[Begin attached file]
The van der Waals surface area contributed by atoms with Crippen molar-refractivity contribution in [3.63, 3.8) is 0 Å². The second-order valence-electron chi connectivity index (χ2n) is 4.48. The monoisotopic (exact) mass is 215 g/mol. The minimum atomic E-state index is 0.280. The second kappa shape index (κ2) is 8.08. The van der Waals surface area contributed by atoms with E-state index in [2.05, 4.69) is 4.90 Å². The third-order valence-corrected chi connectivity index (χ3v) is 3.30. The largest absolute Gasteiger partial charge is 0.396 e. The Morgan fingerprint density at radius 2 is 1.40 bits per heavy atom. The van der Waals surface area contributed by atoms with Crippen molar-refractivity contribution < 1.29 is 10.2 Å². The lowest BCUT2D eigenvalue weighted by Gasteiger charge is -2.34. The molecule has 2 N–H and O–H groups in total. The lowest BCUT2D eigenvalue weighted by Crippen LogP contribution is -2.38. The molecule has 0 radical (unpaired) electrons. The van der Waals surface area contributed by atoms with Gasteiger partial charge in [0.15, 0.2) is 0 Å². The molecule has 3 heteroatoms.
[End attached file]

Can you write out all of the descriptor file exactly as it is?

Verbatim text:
The van der Waals surface area contributed by atoms with Crippen molar-refractivity contribution in [3.63, 3.8) is 0 Å². The second-order valence-electron chi connectivity index (χ2n) is 4.48. The monoisotopic (exact) mass is 215 g/mol. The minimum atomic E-state index is 0.280. The second kappa shape index (κ2) is 8.08. The van der Waals surface area contributed by atoms with E-state index in [2.05, 4.69) is 4.90 Å². The third-order valence-corrected chi connectivity index (χ3v) is 3.30. The largest absolute Gasteiger partial charge is 0.396 e. The Morgan fingerprint density at radius 2 is 1.40 bits per heavy atom. The van der Waals surface area contributed by atoms with Crippen molar-refractivity contribution < 1.29 is 10.2 Å². The lowest BCUT2D eigenvalue weighted by Gasteiger charge is -2.34. The molecule has 2 N–H and O–H groups in total. The lowest BCUT2D eigenvalue weighted by Crippen LogP contribution is -2.38. The molecule has 0 radical (unpaired) electrons. The van der Waals surface area contributed by atoms with Gasteiger partial charge in [0.15, 0.2) is 0 Å². The molecule has 3 heteroatoms.